The new trends in horror tend to be nauseating found footage and super low-fi ’80s throwbacks. Some of these installments work better than others—my use of the word “nauseating” probably gives away which variety I don’t care as much for—but there’s something all too cutesy about all parties. After all, there’s nothing wrong with a good, solid, tension-building, dread-creating, gory monster movie, with a little sense of humor as well. In 2001, while “torture porn” was still a little ways off, writer-director Victor Salva gave us a brilliant, barebones, offbeat horror gem and followed it up a couple years later with one almost as good. Boy, Jeepers Creepers is still great.
There’s no real reason the first film should have been made; it didn’t have any stars, didn’t have a huge cast of teens, and didn’t even have Freddy and/or Jason in it. But there’s something kind of brilliant about the movie, especially its super tense first half. Mixing together some of Spielberg’s best tricks, Salva combined elements of Duel, Jaws, and even Jurassic Park to create something delightful.
In the film, Justin Long and Gina Phillips play a pair of siblings driving home through country roads when they find themselves menaced by a huge, scary-looking truck. It eventually speeds off and leaves them alone, but soon their car passes an old, disused church and they see the truck in front. A large man in a duster and ratty cowboy hat looks as though it’s dumping a body into a pipe. Now, anyone else would just get the heck out of there and find some police, but the kids decide to check it out themselves after the truck leaves. And yup, the pipe is full of bodies… and the man in the truck is coming back.
Soon, through a confrontation with a local psychic, the kids learn that this man isn’t a man at all, but an ancient being who awakens every 23 years for 23 days to feast on human flesh and organs. More encounters reveal the beast has somewhat reptilian and/or insectoid features, and big, huge bat wings, and he’s decided he wants to feast on our two heroes. Naturally.
Jeepers Creepers had an unprecedented opening on Labor Day weekend, but the events of the following Tuesday, 9/11, left people not quite in the mood for a horror movie. Still, the movie found success on home video and eventually became a classic, which led executive producer Francis Ford Coppola to want a second film. Though Salva was initially resistant, the idea of setting the sequel on the 23rd day of the 23-year cycle proved interesting.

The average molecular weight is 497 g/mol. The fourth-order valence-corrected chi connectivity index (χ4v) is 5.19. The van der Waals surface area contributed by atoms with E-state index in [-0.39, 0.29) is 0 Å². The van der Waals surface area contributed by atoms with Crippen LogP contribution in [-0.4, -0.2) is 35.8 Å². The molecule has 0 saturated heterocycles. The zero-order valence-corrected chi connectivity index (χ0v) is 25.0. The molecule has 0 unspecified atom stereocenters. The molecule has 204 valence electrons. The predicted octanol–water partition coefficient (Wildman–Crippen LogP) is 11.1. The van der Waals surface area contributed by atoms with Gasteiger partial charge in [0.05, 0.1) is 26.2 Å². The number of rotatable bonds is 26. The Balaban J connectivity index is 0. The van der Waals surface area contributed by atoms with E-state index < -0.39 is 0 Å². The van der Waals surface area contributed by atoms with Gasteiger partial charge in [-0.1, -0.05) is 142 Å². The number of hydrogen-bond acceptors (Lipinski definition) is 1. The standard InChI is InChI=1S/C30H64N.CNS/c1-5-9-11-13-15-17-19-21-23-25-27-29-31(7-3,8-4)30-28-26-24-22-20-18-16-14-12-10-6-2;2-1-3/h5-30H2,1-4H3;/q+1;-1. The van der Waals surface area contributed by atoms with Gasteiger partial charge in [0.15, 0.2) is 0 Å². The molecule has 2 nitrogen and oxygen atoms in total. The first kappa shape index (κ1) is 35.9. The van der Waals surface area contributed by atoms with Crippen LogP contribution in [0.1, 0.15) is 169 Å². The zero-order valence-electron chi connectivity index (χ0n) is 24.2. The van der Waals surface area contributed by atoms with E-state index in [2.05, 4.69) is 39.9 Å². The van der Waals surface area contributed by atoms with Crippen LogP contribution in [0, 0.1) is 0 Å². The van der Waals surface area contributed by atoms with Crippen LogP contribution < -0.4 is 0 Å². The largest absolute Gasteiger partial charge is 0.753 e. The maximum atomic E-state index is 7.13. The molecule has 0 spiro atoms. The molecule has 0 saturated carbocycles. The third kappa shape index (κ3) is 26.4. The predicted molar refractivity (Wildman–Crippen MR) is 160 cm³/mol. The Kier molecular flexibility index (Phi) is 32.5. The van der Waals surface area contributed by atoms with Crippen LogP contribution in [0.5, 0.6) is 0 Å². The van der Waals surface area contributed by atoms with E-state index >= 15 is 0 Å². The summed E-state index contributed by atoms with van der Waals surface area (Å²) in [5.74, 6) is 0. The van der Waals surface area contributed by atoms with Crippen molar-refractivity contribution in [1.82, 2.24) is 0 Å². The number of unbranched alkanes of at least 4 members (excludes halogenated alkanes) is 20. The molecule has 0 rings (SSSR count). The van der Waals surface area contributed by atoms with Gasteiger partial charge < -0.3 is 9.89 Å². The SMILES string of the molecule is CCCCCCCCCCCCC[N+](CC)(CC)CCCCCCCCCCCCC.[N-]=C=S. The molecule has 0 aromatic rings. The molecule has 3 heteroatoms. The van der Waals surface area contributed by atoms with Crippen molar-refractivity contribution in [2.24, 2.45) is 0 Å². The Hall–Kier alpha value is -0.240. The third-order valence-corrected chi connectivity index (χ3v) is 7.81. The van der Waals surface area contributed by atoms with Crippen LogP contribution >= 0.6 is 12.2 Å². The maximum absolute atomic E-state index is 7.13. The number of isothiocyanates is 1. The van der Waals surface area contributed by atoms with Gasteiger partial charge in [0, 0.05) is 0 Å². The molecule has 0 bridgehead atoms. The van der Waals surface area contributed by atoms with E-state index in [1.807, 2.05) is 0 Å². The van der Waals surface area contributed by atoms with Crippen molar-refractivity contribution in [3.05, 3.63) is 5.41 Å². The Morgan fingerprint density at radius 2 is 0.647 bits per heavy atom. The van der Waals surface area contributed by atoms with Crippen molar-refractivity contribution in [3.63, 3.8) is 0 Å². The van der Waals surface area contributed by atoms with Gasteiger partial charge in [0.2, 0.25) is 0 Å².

Jeepers Creepers 2 was, again, very similar to Jaws, but instead of a shark menacing people on the water, it’s the Creeper menacing a basketball team in a school bus that’s been disabled and stranded in the middle of nowhere. While the students don’t prove as charismatic or likable as the siblings in the first movie, the sequel does have the added treat of actor Ray Wise playing an Ahab (or Quint) figure who is hunting the Creeper as revenge for its killing of his younger son. Wise brings to the role a ferocity and damaged quality that makes for a hell of a protagonist. Plus, there are some awesome aerial maneuvers by the creeper and some impressive car crash/explosion sequences.
Both films are incredibly fun watches, much more so than I was expecting upon this revisit. Though certainly far from perfect—especially with the now very dated CGI—there’s an undeniable charm to them both, and the inclusion of one of the coolest new horror monsters to come around in a long, long time.
Scream Factory has, yet again, delivered the same care and pride to their special edition Blu-rays as ever. In addition to gorgeous new scans of the films, there’s also length making-of material with interviews with Victor Salva, producer Barry Opper, director of photography Don Faunt le Roy, and editor Ed Marx. There are also newly recorded commentary tracks on both films, and some interviews with actors—most interestingly, Ray Wise, who is just a delight to listen to.
There’s talk on the discs of the still-undetermined third Jeepers Creepers, and I’m really hoping we get it, because the Creeper needs to creep again.
Jeepers Creepers and Jeepers Creepers 2 special edition Blu-rays are available beginning Tuesday, June 14. Let us know what you think of these movies in the comments below!
Images: United Artists/Scream Factory